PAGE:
3. Copycats as contributors: Do they add anything?
Copycats have made a valuable contribution to getting the Berlin scene off the ground
They are just building unsustainable businesses and there’s little cross-fertilisation is going on
Like it or not, copycats that have created thousands of jobs and companies (Zalando/CityDeal/Groupon, etc) look like they are here to stay. Like any other part of the startup ecosystem they too have failures. That said, I doubt there is empirical evidence showing that the copycat system is more or less unsustainable (many have tried but failed to prove this).
Unfortunately, what we are not seeing so much is that copycats are great “universities for entrepreneurship”. This is usually the first argument for people defending some of the copycat factories around, but there’s no chance of witnessing it here on the ground in Berlin.
In this town, there’s a huge divide between the innovative crowd and the people currently or previously at a copycat. Usually former copycat people tend to come up with a niche version of something they were already working on, or the same model in a different market. This makes sense: really driven entrepreneurs passionate about innovative products and services probably wouldn’t join a copycat in the first place and it is naïve to assume the experience at a copycat will change anyone into that kind of person.
4. Entrepreneurship is about great people – the best people
It’s difficult to innovate with aggressive copycats biting at your heels
It’s your own fault if you’re too easy to copy…
Remember that copycats are really at a huge disadvantage to the original. Copycat success is indeed usually limited to low-innovation models (eg see e-commerce focus). The more innovative and disruptive you are, the increasingly difficult/impossible it gets. Copycats are always behind the curve and that’s a very bad place to be when you are trying to build up users: they will never be as passionate as you are about the product nor will they be able to take it to the next level. Copycats will always struggle to be authentic when engaging with and building a community.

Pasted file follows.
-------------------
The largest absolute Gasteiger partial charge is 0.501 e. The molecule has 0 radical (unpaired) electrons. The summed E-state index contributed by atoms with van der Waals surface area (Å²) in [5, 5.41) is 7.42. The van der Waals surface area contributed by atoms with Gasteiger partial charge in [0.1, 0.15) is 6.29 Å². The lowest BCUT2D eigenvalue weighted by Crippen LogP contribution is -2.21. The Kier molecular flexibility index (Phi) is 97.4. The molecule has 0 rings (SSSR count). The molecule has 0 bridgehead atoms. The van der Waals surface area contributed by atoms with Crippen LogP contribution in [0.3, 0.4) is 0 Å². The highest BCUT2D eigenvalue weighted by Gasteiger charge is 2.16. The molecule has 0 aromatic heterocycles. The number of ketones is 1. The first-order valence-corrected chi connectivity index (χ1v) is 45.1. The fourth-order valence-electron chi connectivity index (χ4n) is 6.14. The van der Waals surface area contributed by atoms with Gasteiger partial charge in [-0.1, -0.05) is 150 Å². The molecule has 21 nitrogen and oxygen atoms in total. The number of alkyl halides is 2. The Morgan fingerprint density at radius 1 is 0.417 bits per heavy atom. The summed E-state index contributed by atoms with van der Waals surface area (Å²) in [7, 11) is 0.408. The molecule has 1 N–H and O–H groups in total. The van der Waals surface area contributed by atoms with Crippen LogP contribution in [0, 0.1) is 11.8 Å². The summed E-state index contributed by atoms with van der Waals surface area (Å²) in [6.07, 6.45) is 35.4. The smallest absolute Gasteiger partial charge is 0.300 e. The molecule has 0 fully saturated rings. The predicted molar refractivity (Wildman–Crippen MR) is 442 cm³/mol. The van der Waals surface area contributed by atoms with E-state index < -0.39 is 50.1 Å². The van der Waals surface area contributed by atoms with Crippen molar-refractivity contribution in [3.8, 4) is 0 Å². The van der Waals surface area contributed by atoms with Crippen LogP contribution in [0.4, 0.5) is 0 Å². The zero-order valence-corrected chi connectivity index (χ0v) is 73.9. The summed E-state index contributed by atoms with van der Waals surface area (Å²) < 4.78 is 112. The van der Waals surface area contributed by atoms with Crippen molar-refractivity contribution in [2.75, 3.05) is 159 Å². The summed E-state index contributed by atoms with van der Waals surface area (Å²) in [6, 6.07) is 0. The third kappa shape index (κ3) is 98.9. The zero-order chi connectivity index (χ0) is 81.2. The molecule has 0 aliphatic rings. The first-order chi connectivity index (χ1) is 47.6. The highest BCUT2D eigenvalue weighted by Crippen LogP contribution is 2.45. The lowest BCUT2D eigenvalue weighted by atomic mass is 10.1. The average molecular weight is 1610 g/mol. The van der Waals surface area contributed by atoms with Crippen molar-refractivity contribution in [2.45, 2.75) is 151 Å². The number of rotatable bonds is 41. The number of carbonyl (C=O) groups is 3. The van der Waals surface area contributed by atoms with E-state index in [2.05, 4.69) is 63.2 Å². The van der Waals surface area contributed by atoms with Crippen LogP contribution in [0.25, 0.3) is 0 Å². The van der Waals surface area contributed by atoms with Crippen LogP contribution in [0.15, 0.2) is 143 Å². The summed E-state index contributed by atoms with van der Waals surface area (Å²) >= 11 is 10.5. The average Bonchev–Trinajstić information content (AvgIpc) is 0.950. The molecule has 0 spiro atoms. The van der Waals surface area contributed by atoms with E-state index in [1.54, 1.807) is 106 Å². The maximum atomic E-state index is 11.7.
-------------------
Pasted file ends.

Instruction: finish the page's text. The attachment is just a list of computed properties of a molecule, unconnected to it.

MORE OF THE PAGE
A copycat simply can not attract the best people due to the lack of intellectual challenge. You cannot copy people. The aggressive, structured and well-funded copycats we see hanging about discourage openness. Sharing of ideas is absolutely key for any successful startup ecosystem – and we need more openness, not less. In many case, they are intellectually depriving.
I would love to see some of the developers at these copycats use their intelligence and energy to build great, disruptive companies; or at least to add a new spin, make something better.
5. Chin up, innovators. We’re keeping our eyes on you
I’m sad but not worried because great entrepreneurs with the best products will always win and we look forward to backing many more of those in the future. As an entrepreneur I would also focus my energy on my product and users and little energy on worrying about someone who is incredibly unlikely to beat you – even with all the funding in the world.
For more articles by VV contributor and EarlyBird VC Ciaran O’Leary, check out:
For more articles on the copycat dilemma, read: